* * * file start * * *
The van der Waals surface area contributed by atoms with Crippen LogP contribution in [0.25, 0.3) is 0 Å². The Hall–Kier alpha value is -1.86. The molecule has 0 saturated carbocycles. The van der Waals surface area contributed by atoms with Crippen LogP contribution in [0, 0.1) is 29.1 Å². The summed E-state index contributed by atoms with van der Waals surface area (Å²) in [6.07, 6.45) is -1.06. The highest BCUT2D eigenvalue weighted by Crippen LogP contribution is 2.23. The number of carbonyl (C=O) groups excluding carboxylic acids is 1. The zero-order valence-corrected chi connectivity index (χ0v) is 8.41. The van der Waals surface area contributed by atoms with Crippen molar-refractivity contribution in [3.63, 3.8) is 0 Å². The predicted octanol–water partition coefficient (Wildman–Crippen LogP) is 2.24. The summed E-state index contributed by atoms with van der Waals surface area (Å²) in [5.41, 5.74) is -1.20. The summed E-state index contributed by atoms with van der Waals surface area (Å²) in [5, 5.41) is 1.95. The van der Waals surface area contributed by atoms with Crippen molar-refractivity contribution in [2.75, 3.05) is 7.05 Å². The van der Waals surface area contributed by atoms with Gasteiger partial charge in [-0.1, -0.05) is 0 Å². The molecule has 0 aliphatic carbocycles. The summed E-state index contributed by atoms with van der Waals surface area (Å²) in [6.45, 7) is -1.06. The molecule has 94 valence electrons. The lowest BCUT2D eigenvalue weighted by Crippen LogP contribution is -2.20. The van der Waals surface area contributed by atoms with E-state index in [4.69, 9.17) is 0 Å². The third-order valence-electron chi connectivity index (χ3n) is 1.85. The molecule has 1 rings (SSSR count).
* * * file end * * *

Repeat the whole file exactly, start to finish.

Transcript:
The van der Waals surface area contributed by atoms with Crippen LogP contribution in [0.25, 0.3) is 0 Å². The Hall–Kier alpha value is -1.86. The molecule has 0 saturated carbocycles. The van der Waals surface area contributed by atoms with Crippen LogP contribution in [0, 0.1) is 29.1 Å². The summed E-state index contributed by atoms with van der Waals surface area (Å²) in [6.07, 6.45) is -1.06. The highest BCUT2D eigenvalue weighted by Crippen LogP contribution is 2.23. The number of carbonyl (C=O) groups excluding carboxylic acids is 1. The zero-order valence-corrected chi connectivity index (χ0v) is 8.41. The van der Waals surface area contributed by atoms with Crippen molar-refractivity contribution in [3.63, 3.8) is 0 Å². The predicted octanol–water partition coefficient (Wildman–Crippen LogP) is 2.24. The summed E-state index contributed by atoms with van der Waals surface area (Å²) in [5.41, 5.74) is -1.20. The summed E-state index contributed by atoms with van der Waals surface area (Å²) in [5, 5.41) is 1.95. The van der Waals surface area contributed by atoms with Crippen molar-refractivity contribution in [2.75, 3.05) is 7.05 Å². The van der Waals surface area contributed by atoms with Gasteiger partial charge in [-0.1, -0.05) is 0 Å². The molecule has 0 aliphatic carbocycles. The summed E-state index contributed by atoms with van der Waals surface area (Å²) in [6.45, 7) is -1.06. The molecule has 94 valence electrons. The lowest BCUT2D eigenvalue weighted by Crippen LogP contribution is -2.20. The van der Waals surface area contributed by atoms with E-state index in [4.69, 9.17) is 0 Å². The third-order valence-electron chi connectivity index (χ3n) is 1.85. The molecule has 1 rings (SSSR count).